California’s unfair competition law ("UCL") generally prohibits any "unlawful, unfair or fraudulent" conduct.  Bus. & Prof. Code 17200, et seq. While its liability coverage is quite broad, damages are not available in private actions and remedies in such actions are limited injunctive relief and restitution. For many years, however, some believed that the restitution remedy included disgorgement of profits, whether by reason of the fluid recovery1 available in California class actions or otherwise. In Kraus v. Trinity Management Services, Inc., 23 Cal. 4th 116 (2000), however, the California Supreme Court held that fluid recovery was not available to obtain disgorgement in the now defunct UCL nonclass representative actions.2 Three years later, the same court held that disgorgement was not an available remedy in UCL individual actions and the only monetary relief available to a private plaintiff was restitution of funds in which the plaintiff had a prior ownership interest.  Korea Supply v. Lockheed Martin, 29 Cal. 4th 1134 (2003).

The Korea Supply decision, however, expressly left open the issue of whether nonrestitutionary disgorgement of profits would be permitted in UCL class actions. 29 Cal. 4th at 1152, n. 6. Three recent decisions by three different California Courts of Appeal have now held that disgorgement is not available in UCL class actions, and given a narrow interpretation of what constitutes restitution for purposes of the UCL.

The first is Madrid v. Perot Systems, 130 Cal. App. 4th 440 (2005) where plaintiffs sought to pursue a class action on behalf of California electricity customers against defendants who managed the electricity grid and provided a computer system to operate it.  There was no money that passed directly from plaintiffs or the class to defendants, but plaintiffs argued that the restitution remedy in the UCL should focus on defendant’s gain rather than plaintiff’s loss.  The Court rejected this argument holding that, under Korea Supply, restitution means "the return of money to persons from whom it was taken or who had an ownership interest in it." 130 Cal. App. 4th at 455.

The Madrid court then took up the issue of whether "nonrestitutionary disgorgement" is available in a class action, recognizing this was an "open question" under Korea Supply.  The Court noted that one reason the Kraus court disallowed disgorgement in nonclass representative actions was due process concerns not present in class action.  This point, however, was mentioned in Korea Supply only after the Court first noted the UCL statutory remedy says "restore" and concluded that nonrestitutionary disgorgement resembles damages which are clearly not recoverable under the UCL.  The Madrid court then rejected the fluid recovery argument noting that it could not be used to expand the substantive remedies but only as a method of paying out monetary relief after it has been awarded.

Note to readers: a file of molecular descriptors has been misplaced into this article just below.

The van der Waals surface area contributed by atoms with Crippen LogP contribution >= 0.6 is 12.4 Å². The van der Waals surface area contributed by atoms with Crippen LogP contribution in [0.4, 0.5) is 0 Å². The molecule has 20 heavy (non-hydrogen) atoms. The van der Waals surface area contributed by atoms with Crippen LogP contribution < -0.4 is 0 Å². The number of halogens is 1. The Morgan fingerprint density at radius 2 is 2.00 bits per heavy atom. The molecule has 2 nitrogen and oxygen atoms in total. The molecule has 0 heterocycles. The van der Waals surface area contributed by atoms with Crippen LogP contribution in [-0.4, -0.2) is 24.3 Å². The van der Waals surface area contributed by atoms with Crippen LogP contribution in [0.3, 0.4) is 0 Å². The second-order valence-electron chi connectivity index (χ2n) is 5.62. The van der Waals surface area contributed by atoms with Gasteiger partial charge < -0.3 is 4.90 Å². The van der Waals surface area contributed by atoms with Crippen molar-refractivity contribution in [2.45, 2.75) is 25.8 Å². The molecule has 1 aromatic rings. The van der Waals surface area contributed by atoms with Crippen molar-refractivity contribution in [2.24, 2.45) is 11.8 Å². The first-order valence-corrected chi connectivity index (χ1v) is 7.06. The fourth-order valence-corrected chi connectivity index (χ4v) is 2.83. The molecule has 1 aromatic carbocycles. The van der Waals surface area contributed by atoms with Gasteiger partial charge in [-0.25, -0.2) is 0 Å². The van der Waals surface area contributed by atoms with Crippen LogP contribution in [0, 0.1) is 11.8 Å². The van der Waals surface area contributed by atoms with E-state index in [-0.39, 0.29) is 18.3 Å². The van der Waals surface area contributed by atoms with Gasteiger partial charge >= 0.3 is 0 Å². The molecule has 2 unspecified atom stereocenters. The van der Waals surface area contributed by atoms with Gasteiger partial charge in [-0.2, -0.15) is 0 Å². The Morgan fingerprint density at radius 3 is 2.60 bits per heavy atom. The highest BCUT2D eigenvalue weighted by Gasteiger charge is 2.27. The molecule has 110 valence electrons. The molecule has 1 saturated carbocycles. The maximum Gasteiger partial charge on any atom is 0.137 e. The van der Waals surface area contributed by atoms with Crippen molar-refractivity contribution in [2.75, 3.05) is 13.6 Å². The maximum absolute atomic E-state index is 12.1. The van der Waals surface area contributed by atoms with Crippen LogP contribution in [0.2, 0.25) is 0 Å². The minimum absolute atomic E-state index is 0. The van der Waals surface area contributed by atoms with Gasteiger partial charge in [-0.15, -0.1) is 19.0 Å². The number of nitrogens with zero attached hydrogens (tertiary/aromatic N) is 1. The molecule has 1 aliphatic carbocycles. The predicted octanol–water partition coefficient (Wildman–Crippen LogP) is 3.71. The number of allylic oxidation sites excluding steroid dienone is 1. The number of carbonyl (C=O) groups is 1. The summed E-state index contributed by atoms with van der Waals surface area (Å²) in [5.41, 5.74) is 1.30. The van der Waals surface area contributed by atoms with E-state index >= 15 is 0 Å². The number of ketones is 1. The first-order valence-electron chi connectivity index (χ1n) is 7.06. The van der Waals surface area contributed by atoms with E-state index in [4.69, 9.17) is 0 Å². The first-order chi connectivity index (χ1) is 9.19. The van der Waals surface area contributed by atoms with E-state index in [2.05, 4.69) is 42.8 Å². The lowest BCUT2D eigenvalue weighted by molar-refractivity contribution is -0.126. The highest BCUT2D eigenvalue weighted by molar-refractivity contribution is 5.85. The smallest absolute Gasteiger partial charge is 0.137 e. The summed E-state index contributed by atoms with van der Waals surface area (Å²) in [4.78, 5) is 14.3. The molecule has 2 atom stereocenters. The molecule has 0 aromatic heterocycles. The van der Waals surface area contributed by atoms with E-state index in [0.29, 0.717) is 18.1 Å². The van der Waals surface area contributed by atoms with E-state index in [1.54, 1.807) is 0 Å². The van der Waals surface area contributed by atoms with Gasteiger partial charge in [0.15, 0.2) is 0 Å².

Feitelberg v. Credit Suisse First Boston, LLC, 134 Cal. App. 4th 997 (2005) and Wayne v. BP Oil Company, 2006 Cal. App. Unpub. LEXIS 2556 (March 27, 2006) followed the Madrid decision in both respects.  Feitelberg involved alleged biased stock research reports to gain favor with investment banks, and Wayne an alleged price manipulation scheme which raised prices to California gasoline consumers.  In neither case did defendants take money directly from plaintiffs, although in Wayne plaintiffs did allege that they had to pay retail gasoline outlets more money because defendant improperly increased the price of crude oil to refiners. The Court concluded, however, this fell short of the "ownership interest" required for UCL restitution stating that "plaintiff has not alleged that he seeks to recover for some benefit he conferred on defendant and for which he has a legal right of recovery. . . ." Slip Op. at p. 8.  The Court then went on to agree with Madrid that disgorgement into a fluid recovery fund is not available in UCL class actions.

The Feitelberg court, by contrast, extensively reviewed the history of the UCL, and the nature of the restitution and disgorgement remedies, before concluding that disgorgement was not an available remedy in a UCL class action.  It emphasized the "to restore" language of the statute (Bus. & Prof. Code § 17203), and that a class action is a procedural vehicle that "does not alter the parties’ underlying substantive rights."  Slip. Op. at 19.  It also noted that fluid recovery is just an application of the equitable cy pres doctrine, and only deals with the distribution of the residue of a class action judgment. While the California Supreme Court is yet to be heard from on the issue of whether disgorgement is permitted in a UCL class action, the clear trend in the Courts of Appeals is disallow such recoveries.  Moreover, Madrid, Feitelberg, and Wayne were all decided on demurrer, the California equivalent to a motion to dismiss for failure to state a claim.  Each decision also clearly required that plaintiff have an "ownership" or "vested" interest in the money taken by defendant for the restitution remedy to apply.   Although public prosecutor actions under the UCL are not affected by these decisions, the combination of these decisions and the Proposition 64 reforms is to reduce the utility of the UCL as a private enforcement tool.

  1. Fluid recovery, which is authorized by statute in California in class actions, means that any "residue" remaining from defendant’s payment of damages after class members have collected their individual shares is paid to the "next best use" rather than returned to defendant.
  2. Nonclass representative actions by private parties were abolished by Proposition 64 passed by California voters in November, 2004.

Authored by:
Carlton A. Varner